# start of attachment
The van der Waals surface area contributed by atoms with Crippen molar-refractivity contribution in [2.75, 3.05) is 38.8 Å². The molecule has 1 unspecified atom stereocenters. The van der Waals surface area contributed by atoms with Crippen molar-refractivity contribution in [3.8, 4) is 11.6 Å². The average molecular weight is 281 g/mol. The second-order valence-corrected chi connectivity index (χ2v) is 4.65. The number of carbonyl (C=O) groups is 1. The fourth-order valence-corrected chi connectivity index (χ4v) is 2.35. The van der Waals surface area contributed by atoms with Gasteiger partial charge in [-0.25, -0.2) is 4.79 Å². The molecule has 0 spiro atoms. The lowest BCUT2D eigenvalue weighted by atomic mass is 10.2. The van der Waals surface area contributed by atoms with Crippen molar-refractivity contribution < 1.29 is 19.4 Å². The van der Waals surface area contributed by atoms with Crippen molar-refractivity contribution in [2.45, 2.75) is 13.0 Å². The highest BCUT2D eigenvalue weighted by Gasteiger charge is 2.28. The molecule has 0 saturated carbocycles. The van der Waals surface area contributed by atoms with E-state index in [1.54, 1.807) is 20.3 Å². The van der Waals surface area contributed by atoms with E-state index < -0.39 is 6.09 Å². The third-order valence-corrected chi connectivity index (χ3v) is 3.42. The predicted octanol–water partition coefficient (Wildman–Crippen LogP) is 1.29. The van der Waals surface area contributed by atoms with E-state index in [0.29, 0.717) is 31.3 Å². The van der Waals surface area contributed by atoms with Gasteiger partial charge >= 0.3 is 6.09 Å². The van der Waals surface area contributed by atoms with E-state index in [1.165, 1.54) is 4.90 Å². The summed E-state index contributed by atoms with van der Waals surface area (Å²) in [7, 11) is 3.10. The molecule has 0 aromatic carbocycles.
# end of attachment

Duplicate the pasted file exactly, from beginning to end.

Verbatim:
The van der Waals surface area contributed by atoms with Crippen molar-refractivity contribution in [2.75, 3.05) is 38.8 Å². The molecule has 1 unspecified atom stereocenters. The van der Waals surface area contributed by atoms with Crippen molar-refractivity contribution in [3.8, 4) is 11.6 Å². The average molecular weight is 281 g/mol. The second-order valence-corrected chi connectivity index (χ2v) is 4.65. The number of carbonyl (C=O) groups is 1. The fourth-order valence-corrected chi connectivity index (χ4v) is 2.35. The van der Waals surface area contributed by atoms with Gasteiger partial charge in [-0.25, -0.2) is 4.79 Å². The molecule has 0 spiro atoms. The lowest BCUT2D eigenvalue weighted by atomic mass is 10.2. The van der Waals surface area contributed by atoms with Crippen molar-refractivity contribution < 1.29 is 19.4 Å². The van der Waals surface area contributed by atoms with Crippen molar-refractivity contribution in [2.45, 2.75) is 13.0 Å². The highest BCUT2D eigenvalue weighted by Gasteiger charge is 2.28. The molecule has 0 saturated carbocycles. The van der Waals surface area contributed by atoms with E-state index in [1.54, 1.807) is 20.3 Å². The van der Waals surface area contributed by atoms with E-state index < -0.39 is 6.09 Å². The third-order valence-corrected chi connectivity index (χ3v) is 3.42. The predicted octanol–water partition coefficient (Wildman–Crippen LogP) is 1.29. The van der Waals surface area contributed by atoms with E-state index in [0.29, 0.717) is 31.3 Å². The van der Waals surface area contributed by atoms with Gasteiger partial charge >= 0.3 is 6.09 Å². The van der Waals surface area contributed by atoms with E-state index in [1.165, 1.54) is 4.90 Å². The summed E-state index contributed by atoms with van der Waals surface area (Å²) in [7, 11) is 3.10. The molecule has 0 aromatic carbocycles.